On Demand

Waiting for the Great Men...

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to tell us exactly how they are going to manipulate the markets. They appear to be leaning toward mostly bullish jawboning, happy talk, although actions have not followed words. Judging from the slow trading volume and low price volatility, it appears that traders have gown cautious ahead of the central bank pronouncements.

The technical condition of the stock market does not support the optimism of the bullish majority of stock investors and traders.

The S&P 500 (SPX: 1,409.30) fell 1.14 points or 0.08% on Tuesday.

Price momentum oscillators have turned downward, after many of them demonstrated bearish divergences.

NYSE volume rose 7% on Tuesday but was 31% below its 200-day SMA. Volume has been running near the lowest levels of the year since 8/8/12, possibly reflecting diminishing enthusiasm for stocks, as well as summer vacations.

On-Balance Volume for the SPX remains in a downtrend with bearish divergence.

NYSE Cumulative Volume of Advancing Stocks minus Volume of Declining Stocks remains weak relative to price: it recovered only a little more than 61.8% of its March-June loss while the S&P 500 recovered 100%. Clearly, volume has not been confirming the price up move.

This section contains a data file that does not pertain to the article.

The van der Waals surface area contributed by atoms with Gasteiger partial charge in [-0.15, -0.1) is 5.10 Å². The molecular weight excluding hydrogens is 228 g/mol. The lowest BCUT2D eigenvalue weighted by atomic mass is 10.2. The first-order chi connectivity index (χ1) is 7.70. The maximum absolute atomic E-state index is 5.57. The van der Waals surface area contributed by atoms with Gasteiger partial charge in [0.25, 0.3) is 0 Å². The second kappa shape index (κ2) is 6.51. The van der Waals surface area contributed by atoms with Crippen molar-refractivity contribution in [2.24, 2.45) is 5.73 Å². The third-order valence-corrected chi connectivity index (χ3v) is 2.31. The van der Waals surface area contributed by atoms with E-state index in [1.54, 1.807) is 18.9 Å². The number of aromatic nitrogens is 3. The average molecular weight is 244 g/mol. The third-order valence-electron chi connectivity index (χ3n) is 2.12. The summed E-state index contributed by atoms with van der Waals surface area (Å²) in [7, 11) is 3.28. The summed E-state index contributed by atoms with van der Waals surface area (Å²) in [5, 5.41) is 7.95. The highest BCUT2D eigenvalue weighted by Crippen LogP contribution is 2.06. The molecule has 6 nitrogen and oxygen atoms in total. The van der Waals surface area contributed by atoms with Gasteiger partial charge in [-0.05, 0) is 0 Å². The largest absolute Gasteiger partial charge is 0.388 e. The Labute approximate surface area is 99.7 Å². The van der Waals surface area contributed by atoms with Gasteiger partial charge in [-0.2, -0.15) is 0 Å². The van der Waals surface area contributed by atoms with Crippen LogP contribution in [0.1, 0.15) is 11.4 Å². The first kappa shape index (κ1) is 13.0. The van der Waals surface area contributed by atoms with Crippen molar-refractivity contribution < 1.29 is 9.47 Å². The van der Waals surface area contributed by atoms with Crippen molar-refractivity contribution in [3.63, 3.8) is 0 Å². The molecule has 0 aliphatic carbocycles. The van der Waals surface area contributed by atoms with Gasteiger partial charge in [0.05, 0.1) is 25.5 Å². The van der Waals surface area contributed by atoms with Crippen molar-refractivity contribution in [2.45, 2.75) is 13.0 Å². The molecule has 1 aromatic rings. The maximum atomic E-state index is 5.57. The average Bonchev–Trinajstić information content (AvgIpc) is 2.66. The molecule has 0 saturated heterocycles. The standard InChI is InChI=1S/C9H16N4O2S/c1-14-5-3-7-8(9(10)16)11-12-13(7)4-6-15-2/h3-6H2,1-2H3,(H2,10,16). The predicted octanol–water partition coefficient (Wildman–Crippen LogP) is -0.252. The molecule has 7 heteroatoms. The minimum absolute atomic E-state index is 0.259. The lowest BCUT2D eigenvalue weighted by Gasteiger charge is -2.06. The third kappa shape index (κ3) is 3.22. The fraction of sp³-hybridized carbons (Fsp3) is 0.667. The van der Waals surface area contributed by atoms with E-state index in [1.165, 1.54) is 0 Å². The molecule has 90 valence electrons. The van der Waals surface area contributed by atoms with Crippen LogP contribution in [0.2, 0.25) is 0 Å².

It takes volume to push prices up. After the shorts have been forced to cover and the longs have had their fill of buying, in the absence of a fresh source of demand, stocks fall of their own weight.

While the S&P 500 Composite Price Index recovered nearly all of its April-June loss, both the percentage of these same 500 stocks that are above their 200-day SMAs and the percentage in bullish Point-and-Figure Chart uptrends have recovered much less of their losses. Moreover, both are systematically neutral relative to their own 50- and 200-day SMAs. Both indicators turned down last week after failing to confirm the strength in the S&P 500. Both are diverging bearishly.

With the stock price indexes far above their 4-year lows and still very close to the top end of their 4-year price range, downside risk may exceed upside potential for the stock market. Choosing safety over risk appears to be the most reasonable approach for conservative traders and investors.

For extensive coverage of major global markets with illustrative charts, take a free trial for my weekly report --
click here.

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Hedge funds and equity mutual funds both lost money last year, 2011, and some are down again this year as well.

Meanwhile, one money manager made gains for 5 consecutive quarters; see:
Robert W. Colby Asset Management, Inc. (click here).


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Stock Market Indicators